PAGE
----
Mohammed Salim Ansari placed his taqiya on his head and carefully adjusted it in the broken mirror on the pista-coloured wall, overlooking the Dhobi Ghat. He noticed the zebibah on his forehead had grown considerably, it was now clearly visible even from a distance.
Ilustration/ Amit Bandre
Saadiq, his second born, joked that the prayer bump would soon grow to the size of a cricket ball. It was a symbol of great pride, that no one in his family did the sajda five times a day, except his Ammijaan and him. Even though she was blind, the Almighty was always visible to his mother.
That morning had started off stressful, his second wife, who lived in Maharajaganj, had called. She wanted to come to Mumbai. Handling one wife here was difficult, two would be traumatic. As usual, his handicapped sister, was shouting something incoherent.
He felt claustrophobic at home. The afternoon, he would spend with his badmashes Ashfaq, Siraj, Jadhav and Bangali. He needed some nasha. The day held plenty of promise.
As he set out for the abandoned mills, he saw a young girl in her early 20s, walking along the railway tracks. “Good maal”, he thought to himself. There was a boy with her, ekdum dubla pathla, he would be easy for them to overpower.
She had a camera in her hand, she must be looking for something to photograph. He would show her, pretending as usual to be a policeman.
He called Ashfaque and Bangali to give them a heads-up, meet them at the appointed spot. Their ‘modus operandi’ had always been foolproof.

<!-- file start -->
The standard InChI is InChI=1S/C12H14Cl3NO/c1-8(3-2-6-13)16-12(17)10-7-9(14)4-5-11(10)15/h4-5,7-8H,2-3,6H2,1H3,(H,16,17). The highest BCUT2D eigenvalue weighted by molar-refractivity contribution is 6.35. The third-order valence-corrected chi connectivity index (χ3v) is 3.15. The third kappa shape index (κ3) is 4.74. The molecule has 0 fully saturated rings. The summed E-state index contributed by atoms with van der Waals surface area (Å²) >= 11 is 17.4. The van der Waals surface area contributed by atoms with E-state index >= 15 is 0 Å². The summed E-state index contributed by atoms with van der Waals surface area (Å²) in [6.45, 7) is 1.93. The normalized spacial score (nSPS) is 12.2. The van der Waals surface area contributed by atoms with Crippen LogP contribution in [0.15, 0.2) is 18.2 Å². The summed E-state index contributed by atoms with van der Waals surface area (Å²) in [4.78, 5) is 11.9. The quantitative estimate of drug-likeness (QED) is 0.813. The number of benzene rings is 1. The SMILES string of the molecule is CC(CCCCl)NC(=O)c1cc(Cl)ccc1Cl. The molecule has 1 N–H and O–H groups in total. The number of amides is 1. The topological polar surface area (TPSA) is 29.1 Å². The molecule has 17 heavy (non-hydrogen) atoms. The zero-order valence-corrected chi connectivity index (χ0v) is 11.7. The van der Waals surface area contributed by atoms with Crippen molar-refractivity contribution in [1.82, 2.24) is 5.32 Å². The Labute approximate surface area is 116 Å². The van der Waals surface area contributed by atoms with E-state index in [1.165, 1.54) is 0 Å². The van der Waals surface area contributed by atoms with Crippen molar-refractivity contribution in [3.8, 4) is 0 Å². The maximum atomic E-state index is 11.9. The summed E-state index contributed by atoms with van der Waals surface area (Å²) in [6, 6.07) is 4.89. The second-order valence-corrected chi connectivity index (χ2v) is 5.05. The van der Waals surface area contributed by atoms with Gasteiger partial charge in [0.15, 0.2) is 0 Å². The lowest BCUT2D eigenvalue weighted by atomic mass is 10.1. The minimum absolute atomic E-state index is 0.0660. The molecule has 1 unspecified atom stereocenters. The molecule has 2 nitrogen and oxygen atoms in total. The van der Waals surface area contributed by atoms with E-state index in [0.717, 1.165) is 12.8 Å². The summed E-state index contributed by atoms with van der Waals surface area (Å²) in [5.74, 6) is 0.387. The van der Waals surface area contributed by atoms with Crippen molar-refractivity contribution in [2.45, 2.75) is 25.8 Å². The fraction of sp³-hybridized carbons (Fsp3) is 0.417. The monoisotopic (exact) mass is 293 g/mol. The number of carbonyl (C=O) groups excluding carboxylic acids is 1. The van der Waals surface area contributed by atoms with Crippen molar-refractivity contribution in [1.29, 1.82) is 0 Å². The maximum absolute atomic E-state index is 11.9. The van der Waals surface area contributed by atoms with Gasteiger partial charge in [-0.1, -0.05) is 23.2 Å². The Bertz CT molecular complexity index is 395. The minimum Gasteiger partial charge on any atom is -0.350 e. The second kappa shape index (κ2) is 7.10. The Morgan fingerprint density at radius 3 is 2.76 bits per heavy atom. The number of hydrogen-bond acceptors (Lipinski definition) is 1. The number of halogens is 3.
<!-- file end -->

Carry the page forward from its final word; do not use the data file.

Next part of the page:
First trick, then torment, finally threaten. They had always banked on a woman’s fear. The fear of ostracisation, now the fear of the ‘on-line’ world.
None of their earlier victims had ever ‘spoken up’ or challenged them’, so they had got complacent, grown in confidence.
Even here, they had recorded the whole ‘incident’ on his phone, they had made her clean up all the evidence. They had walked her out of the space, even dropped her to the station. They had also checked at Agripada police station - no complaint. So he was unable to understand where things had gone so wrong this time.
How could this girl have shown so such courage. To go directly to Jaslok Hospital. To actually identify them.
And then that telephone operator walli, had also come forward. That had sealed their fate. All his badtameez’s, Ashfaq, Siraj, Jadhav and Bangali, had cried in the court, Men should never show their true feelings in public, whatever the judgement, he felt.
Mohammed Salim Ansari placed his taqiya on his head and looked out of the grilled window from his Arthur Road jail cell. Somewhere close outside was his house.
But this would be his home “for the rest of the rest of his natural life”, the lady judge had said. Was the city really changing? Would women really start speaking up now? In a few years he would have to warn his first born, Shaafiq to be careful.
The concrete floor was very hard. The bump on his forehead would now get bigger. But he was happy. He could now pray, six, even seven times a day. The Almighty would forgive him, he was sure.
Rahul da Cunha is an adman, theatre director/playwright, photographer and traveller. Reach him at rahuldacunha62 @gmail.com
The views expressed in this column are the individual’s and don’t represent those of the paper.
The events and quotes in this column are part fiction: Author
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